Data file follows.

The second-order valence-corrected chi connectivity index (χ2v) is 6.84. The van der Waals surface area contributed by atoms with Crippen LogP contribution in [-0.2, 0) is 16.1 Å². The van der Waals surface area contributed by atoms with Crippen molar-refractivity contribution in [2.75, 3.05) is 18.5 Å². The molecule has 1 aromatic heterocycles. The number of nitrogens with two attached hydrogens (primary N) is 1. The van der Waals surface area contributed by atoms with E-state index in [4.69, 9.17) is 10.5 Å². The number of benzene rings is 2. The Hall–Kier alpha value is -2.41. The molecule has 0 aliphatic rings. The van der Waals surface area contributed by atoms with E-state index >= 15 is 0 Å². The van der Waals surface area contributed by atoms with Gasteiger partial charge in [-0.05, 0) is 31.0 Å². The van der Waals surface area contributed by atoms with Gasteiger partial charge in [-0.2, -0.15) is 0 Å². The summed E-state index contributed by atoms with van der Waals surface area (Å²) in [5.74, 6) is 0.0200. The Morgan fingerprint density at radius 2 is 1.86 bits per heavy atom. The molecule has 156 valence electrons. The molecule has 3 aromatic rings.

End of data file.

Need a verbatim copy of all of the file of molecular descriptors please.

The second-order valence-corrected chi connectivity index (χ2v) is 6.84. The van der Waals surface area contributed by atoms with Crippen LogP contribution in [-0.2, 0) is 16.1 Å². The van der Waals surface area contributed by atoms with Crippen molar-refractivity contribution in [2.75, 3.05) is 18.5 Å². The molecule has 1 aromatic heterocycles. The number of nitrogens with two attached hydrogens (primary N) is 1. The van der Waals surface area contributed by atoms with E-state index in [4.69, 9.17) is 10.5 Å². The number of benzene rings is 2. The Hall–Kier alpha value is -2.41. The molecule has 0 aliphatic rings. The van der Waals surface area contributed by atoms with E-state index >= 15 is 0 Å². The van der Waals surface area contributed by atoms with Gasteiger partial charge in [-0.05, 0) is 31.0 Å². The van der Waals surface area contributed by atoms with Gasteiger partial charge in [-0.2, -0.15) is 0 Å². The summed E-state index contributed by atoms with van der Waals surface area (Å²) in [5.74, 6) is 0.0200. The Morgan fingerprint density at radius 2 is 1.86 bits per heavy atom. The molecule has 156 valence electrons. The molecule has 3 aromatic rings.